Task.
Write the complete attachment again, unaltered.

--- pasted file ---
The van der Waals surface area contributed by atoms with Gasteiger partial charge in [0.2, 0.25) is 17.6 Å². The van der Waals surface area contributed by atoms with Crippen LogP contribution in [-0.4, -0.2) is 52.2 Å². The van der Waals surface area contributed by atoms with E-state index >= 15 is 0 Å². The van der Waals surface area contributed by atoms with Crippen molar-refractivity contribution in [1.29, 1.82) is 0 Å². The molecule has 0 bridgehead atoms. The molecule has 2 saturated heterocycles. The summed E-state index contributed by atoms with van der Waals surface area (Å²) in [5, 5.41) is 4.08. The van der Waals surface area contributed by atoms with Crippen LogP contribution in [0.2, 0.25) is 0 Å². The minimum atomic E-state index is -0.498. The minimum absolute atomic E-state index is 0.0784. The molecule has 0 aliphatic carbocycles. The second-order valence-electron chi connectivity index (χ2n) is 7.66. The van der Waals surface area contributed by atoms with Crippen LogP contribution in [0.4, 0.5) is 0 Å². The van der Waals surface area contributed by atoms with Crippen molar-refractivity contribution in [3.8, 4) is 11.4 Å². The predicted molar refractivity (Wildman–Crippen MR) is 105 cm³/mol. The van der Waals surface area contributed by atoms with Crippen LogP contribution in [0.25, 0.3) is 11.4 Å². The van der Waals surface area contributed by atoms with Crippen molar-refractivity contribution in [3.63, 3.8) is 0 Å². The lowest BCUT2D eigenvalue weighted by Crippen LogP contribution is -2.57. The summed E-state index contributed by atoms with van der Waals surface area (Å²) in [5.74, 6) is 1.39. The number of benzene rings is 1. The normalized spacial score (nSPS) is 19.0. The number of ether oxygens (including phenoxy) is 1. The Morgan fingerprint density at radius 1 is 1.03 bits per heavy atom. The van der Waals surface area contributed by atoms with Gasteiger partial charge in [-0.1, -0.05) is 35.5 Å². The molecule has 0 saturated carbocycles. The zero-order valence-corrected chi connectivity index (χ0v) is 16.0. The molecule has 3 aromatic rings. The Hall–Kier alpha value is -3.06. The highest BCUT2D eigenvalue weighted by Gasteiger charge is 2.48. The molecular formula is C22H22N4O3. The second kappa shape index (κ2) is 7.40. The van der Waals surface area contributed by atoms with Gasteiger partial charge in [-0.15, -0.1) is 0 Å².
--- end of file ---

The van der Waals surface area contributed by atoms with Gasteiger partial charge in [0.2, 0.25) is 17.6 Å². The van der Waals surface area contributed by atoms with Crippen LogP contribution in [-0.4, -0.2) is 52.2 Å². The van der Waals surface area contributed by atoms with E-state index >= 15 is 0 Å². The van der Waals surface area contributed by atoms with Crippen molar-refractivity contribution in [1.29, 1.82) is 0 Å². The molecule has 0 bridgehead atoms. The molecule has 2 saturated heterocycles. The summed E-state index contributed by atoms with van der Waals surface area (Å²) in [5, 5.41) is 4.08. The van der Waals surface area contributed by atoms with Crippen LogP contribution in [0.2, 0.25) is 0 Å². The minimum atomic E-state index is -0.498. The minimum absolute atomic E-state index is 0.0784. The molecule has 0 aliphatic carbocycles. The second-order valence-electron chi connectivity index (χ2n) is 7.66. The van der Waals surface area contributed by atoms with Crippen LogP contribution in [0.4, 0.5) is 0 Å². The van der Waals surface area contributed by atoms with Crippen molar-refractivity contribution in [3.8, 4) is 11.4 Å². The predicted molar refractivity (Wildman–Crippen MR) is 105 cm³/mol. The van der Waals surface area contributed by atoms with Crippen LogP contribution in [0.25, 0.3) is 11.4 Å². The van der Waals surface area contributed by atoms with Crippen molar-refractivity contribution in [3.63, 3.8) is 0 Å². The lowest BCUT2D eigenvalue weighted by Crippen LogP contribution is -2.57. The summed E-state index contributed by atoms with van der Waals surface area (Å²) in [5.74, 6) is 1.39. The number of benzene rings is 1. The normalized spacial score (nSPS) is 19.0. The number of ether oxygens (including phenoxy) is 1. The Morgan fingerprint density at radius 1 is 1.03 bits per heavy atom. The van der Waals surface area contributed by atoms with Gasteiger partial charge in [-0.1, -0.05) is 35.5 Å². The molecule has 0 saturated carbocycles. The zero-order valence-corrected chi connectivity index (χ0v) is 16.0. The molecule has 3 aromatic rings. The Hall–Kier alpha value is -3.06. The highest BCUT2D eigenvalue weighted by Gasteiger charge is 2.48. The molecular formula is C22H22N4O3. The second kappa shape index (κ2) is 7.40. The van der Waals surface area contributed by atoms with Gasteiger partial charge in [-0.15, -0.1) is 0 Å².